Several trends have emerged in the ETF marketplace that have contributed to the growth of ETFs in Canada.
In September, Canadian ETF inflows reached $39 billion year to date, with total assets under management (AUM) crossing $296.5 billion. According to David Stephenson, director, ETF strategy and development at CIBC Asset Management, ETF inflows have almost matched last year’s all-time high of $42 billion, “so it looks to be another record year” with two months to go.
While index or passive ETFs continue to be a large component of the market, according to Stephenson, there is strong investor interest in active ETFs, which now account for almost one-quarter of the Canadian market.
“Investors are using ETFs very actively: to take a more tactical approach, or to tailor a specific exposure for a certain period of time, or align their portfolios in a specific way,” Stephenson said.
For example, Stephenson said thematic ETFs are among the fastest growing categories in Canada and assets have more than doubled since March 2020.
A large selection of product choices across the category “make it easier to use ETFs tactically or align portfolios in a specific way,” he said, from genomics and cloud computing to disruptive technology and cybersecurity.
ETFs holding cryptoassets such as Bitcoin and Ether, which launched earlier this year, have now crossed the $5-billion mark in AUM, Stephenson said. “This type of product innovation has helped take the ETF market to new heights, which bodes well for the future.”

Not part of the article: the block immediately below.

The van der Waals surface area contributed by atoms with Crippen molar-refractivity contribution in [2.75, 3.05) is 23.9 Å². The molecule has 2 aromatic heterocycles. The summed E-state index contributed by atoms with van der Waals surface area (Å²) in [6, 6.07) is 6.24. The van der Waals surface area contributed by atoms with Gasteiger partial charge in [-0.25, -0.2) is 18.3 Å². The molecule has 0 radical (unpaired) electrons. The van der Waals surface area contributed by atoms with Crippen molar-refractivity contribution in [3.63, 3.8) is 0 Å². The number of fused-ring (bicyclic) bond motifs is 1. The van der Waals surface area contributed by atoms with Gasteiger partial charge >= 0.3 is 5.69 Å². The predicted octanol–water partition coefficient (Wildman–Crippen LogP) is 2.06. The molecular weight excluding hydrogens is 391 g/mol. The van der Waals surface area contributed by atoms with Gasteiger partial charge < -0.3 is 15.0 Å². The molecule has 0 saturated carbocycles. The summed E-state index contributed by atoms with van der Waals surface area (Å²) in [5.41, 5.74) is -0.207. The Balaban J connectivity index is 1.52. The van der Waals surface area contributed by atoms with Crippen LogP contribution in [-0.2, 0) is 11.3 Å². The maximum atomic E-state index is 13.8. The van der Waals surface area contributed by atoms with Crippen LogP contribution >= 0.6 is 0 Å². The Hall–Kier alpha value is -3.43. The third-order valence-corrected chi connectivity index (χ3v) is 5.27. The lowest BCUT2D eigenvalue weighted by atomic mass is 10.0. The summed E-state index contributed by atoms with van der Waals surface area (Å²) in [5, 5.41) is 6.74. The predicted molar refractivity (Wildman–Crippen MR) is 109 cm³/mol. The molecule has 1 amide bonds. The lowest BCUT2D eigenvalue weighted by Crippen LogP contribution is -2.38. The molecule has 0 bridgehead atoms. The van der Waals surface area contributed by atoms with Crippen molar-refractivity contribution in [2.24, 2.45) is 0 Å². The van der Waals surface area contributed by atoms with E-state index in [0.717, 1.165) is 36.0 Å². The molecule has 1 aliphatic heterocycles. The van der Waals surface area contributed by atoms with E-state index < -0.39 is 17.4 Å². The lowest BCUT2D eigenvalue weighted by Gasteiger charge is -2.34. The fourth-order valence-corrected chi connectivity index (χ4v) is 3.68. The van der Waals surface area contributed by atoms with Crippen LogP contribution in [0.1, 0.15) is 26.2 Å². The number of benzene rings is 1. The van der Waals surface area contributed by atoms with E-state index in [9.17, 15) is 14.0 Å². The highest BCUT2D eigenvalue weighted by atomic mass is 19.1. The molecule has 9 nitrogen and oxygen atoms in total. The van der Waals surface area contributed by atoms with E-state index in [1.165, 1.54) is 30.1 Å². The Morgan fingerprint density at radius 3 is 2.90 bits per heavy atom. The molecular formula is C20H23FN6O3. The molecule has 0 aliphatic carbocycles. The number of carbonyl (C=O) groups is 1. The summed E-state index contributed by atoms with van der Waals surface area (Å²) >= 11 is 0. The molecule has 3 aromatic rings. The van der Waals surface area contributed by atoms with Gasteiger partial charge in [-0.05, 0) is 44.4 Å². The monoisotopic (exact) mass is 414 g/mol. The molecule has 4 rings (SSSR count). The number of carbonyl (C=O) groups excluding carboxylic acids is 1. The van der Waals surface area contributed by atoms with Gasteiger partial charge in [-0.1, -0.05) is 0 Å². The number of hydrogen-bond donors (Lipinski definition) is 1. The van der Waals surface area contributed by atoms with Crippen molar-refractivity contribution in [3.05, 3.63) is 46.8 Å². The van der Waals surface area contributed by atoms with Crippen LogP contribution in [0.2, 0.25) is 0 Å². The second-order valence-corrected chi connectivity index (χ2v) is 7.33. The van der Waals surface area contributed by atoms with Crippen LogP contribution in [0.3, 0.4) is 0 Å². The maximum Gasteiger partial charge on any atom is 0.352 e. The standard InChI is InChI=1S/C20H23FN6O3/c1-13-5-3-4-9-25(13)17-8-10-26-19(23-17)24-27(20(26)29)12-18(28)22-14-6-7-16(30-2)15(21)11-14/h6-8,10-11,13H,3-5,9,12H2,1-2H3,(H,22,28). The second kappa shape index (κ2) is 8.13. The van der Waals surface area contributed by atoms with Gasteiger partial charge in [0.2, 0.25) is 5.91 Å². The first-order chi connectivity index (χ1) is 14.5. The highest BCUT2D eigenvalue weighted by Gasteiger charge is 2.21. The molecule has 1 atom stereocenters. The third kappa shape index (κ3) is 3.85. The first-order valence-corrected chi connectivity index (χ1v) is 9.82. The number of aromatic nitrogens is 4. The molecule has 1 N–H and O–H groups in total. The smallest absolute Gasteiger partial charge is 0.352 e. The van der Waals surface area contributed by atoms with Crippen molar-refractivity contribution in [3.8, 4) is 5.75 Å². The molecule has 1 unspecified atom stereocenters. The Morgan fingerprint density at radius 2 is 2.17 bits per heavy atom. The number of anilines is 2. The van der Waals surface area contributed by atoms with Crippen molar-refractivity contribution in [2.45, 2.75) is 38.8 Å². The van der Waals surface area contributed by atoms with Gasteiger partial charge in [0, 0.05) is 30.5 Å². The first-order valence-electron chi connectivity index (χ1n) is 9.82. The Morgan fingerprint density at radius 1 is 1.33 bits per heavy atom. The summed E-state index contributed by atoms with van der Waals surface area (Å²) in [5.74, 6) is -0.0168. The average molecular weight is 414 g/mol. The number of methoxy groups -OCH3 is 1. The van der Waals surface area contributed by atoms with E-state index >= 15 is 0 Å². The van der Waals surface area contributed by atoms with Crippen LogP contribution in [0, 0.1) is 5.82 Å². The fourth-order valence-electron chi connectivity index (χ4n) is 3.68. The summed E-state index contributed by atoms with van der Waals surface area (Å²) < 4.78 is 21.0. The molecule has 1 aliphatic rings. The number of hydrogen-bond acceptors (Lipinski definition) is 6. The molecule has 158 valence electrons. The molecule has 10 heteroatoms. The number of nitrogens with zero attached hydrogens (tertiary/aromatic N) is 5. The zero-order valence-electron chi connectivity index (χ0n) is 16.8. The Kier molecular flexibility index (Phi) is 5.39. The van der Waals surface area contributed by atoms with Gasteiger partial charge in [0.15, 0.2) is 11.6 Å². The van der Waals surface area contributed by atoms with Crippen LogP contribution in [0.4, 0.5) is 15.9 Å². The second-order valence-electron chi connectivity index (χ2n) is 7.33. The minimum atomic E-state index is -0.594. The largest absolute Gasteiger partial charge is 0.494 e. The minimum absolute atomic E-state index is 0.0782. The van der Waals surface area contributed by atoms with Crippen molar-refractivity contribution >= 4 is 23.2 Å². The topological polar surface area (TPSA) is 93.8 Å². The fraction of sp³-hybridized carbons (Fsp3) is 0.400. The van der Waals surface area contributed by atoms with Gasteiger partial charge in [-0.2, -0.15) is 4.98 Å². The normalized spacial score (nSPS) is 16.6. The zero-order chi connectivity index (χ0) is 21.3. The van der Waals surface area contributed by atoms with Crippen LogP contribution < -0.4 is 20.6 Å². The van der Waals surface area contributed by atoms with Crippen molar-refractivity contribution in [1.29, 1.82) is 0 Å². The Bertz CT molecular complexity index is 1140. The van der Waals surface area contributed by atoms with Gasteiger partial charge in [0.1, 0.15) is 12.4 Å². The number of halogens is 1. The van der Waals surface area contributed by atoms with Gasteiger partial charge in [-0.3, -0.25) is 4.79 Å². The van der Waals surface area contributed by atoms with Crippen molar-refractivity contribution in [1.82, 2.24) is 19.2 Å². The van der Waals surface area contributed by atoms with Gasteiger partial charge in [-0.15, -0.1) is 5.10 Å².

He expects the thematic and active trends will continue. With more investors concerned about low yields and high market valuations, Stephenson said he sees active management becoming more popular for fixed income and international equities “with a focus on risk-adjusted returns.”
“A lot of focus is on active fixed income and opportunities for future growth and rightly so,” Stephenson said. “But as Canadians continue to diversify outside Canada, I think active global and international equity ETFs will resonate with investors.”
Stephenson said investors can use active equity ETFs to pursue specific outcomes such as generating income or reducing risk, or to outperform a passive index — particularly in periods of uncertainty, when “managers can take defensive measures aimed at reducing volatility.”
With regards to environmental, social and governance (ESG) ETFs, Stephenson expects to see a narrower focus on the E and S within the ESG category. For example, as the world moves away from fossil fuels to renewable energy, clean energy will become a long-term theme, Stephenson said, led by younger generations positioning their portfolios in anticipation of changes to the global economy.
Stephenson said the best years for ETFs are still ahead. “But it will be interesting to see how investors continue to use ETFs and the implications for product development.”
This article is part of the AdvisorToGo program, powered by CIBC. It was written without input from the sponsor.